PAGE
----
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In recent years, regional anesthesia techniques for surgery, obstetrics, and postoperative pain management have been used with increasing frequency.1,2,3 The combined spinal-epidural (CSE) technique, a comparatively new anesthetic choice, includes an initial subarachnoid injection followed by epidural catheter placement and subsequent administration of epidural medications. This allows for rapid relief of pain or induction of regional anesthesia by the rapid onset of the spinal drugs and subsequent administration of medications for prolonged anesthesia. In addition, postoperative analgesia via the epidural catheter can be delivered for extended periods.

Clinical studies have demonstrated that the CSE technique provides excellent surgical conditions as quickly as the single-shot subarachnoid block and with advantages in comparison to the conventional epidural block.4,5,6 The advantage lies in the fact that CSE anesthesia offers benefits of both spinal and epidural anesthesia.

Although the CSE technique has become increasingly popular over the past two decades, it is a more complex technique that requires comprehensive understanding of epidural and spinal physiology and pharmacology.

This chapter discusses the technical aspects, advantages, potential complications, and limitations of the CSE technique for surgery, postoperative pain management, and labor analgesia.


The results of a survey conducted by Blanshard and Cook demonstrated wide variation in CSE anesthesia use and practice among experienced anesthesiologists,7 reflecting concern over the frequency of CSE-related complications,8,9 controversy over the technique,10,11 and the potential for higher failure rates with the CSE technique compared with individual spinal or other anesthetic techniques.12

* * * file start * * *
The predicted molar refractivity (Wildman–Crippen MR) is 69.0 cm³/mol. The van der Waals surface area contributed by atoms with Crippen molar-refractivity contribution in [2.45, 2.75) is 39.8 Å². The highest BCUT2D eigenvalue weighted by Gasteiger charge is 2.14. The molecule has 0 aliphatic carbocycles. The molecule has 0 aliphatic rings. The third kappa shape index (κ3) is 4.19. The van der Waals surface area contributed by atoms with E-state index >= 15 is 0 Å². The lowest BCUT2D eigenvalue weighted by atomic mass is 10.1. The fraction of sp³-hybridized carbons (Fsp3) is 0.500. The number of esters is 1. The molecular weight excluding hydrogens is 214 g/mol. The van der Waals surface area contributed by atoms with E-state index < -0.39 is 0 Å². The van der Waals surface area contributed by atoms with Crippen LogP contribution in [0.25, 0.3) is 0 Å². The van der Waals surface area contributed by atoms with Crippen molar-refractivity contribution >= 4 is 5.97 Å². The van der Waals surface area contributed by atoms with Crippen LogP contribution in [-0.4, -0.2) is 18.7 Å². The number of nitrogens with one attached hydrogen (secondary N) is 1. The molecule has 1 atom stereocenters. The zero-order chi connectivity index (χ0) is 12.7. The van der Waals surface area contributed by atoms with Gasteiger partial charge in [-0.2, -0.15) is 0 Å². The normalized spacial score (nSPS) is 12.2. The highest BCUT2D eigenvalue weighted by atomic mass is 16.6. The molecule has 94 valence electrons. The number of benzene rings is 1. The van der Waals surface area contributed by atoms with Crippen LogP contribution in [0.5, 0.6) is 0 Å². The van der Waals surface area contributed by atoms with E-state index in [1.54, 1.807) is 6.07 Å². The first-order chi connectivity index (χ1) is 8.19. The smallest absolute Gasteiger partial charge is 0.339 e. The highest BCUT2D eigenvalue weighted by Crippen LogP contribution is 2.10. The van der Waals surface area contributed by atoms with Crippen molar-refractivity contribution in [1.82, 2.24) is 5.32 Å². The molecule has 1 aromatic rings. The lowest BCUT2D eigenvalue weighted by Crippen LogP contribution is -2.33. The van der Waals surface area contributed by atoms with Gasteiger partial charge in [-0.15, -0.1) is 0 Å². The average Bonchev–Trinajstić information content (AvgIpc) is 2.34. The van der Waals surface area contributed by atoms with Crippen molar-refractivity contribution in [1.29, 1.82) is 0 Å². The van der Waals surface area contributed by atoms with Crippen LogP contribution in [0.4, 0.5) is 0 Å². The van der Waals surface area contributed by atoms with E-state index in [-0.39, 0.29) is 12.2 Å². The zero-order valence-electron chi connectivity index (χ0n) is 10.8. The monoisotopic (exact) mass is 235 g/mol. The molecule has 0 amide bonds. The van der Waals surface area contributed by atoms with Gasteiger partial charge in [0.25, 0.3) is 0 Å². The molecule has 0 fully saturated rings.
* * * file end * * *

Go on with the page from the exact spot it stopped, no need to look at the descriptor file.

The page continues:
General Surgery

The CSE technique has been described in the medical literature for use in general surgery, orthopedics, trauma surgery of a lower limb, and urological and gynecological surgery. Clinical studies have demonstrated that the CSE technique provides excellent surgical conditions as quickly as with single-shot subarachnoid block—conditions that are better than with epidural block alone.4,13 With the CSE technique, surgical anesthesia is established rapidly, saving 15–20 minutes compared with epidural anesthesia. Furthermore, epidural catheterization provides the possibility of supplementing the subarachnoid anesthesia, which may be insufficient when used alone.

This was recently illustrated by Mane et al,14 who presented a case series of laparoscopic appendectomy successfully performed under CSE anesthesia. CSE anesthesia in their series was performed using separate needles at two different interspaces. Spinal anesthesia was performed at the L2–L3 interspace using 2 mL 0.5% (10 mg) hyperbaric bupivacaine mixed with 25 μg fentanyl. The epidural catheter was inserted at the T10–T11 interspace to supplement spinal anesthesia and for postoperative pain relief. In an obstetrics-related article, it was also observed that various needles can be used in different combinations when performing the CSE technique and may have different advantages and disadvantages for different patients and situations....

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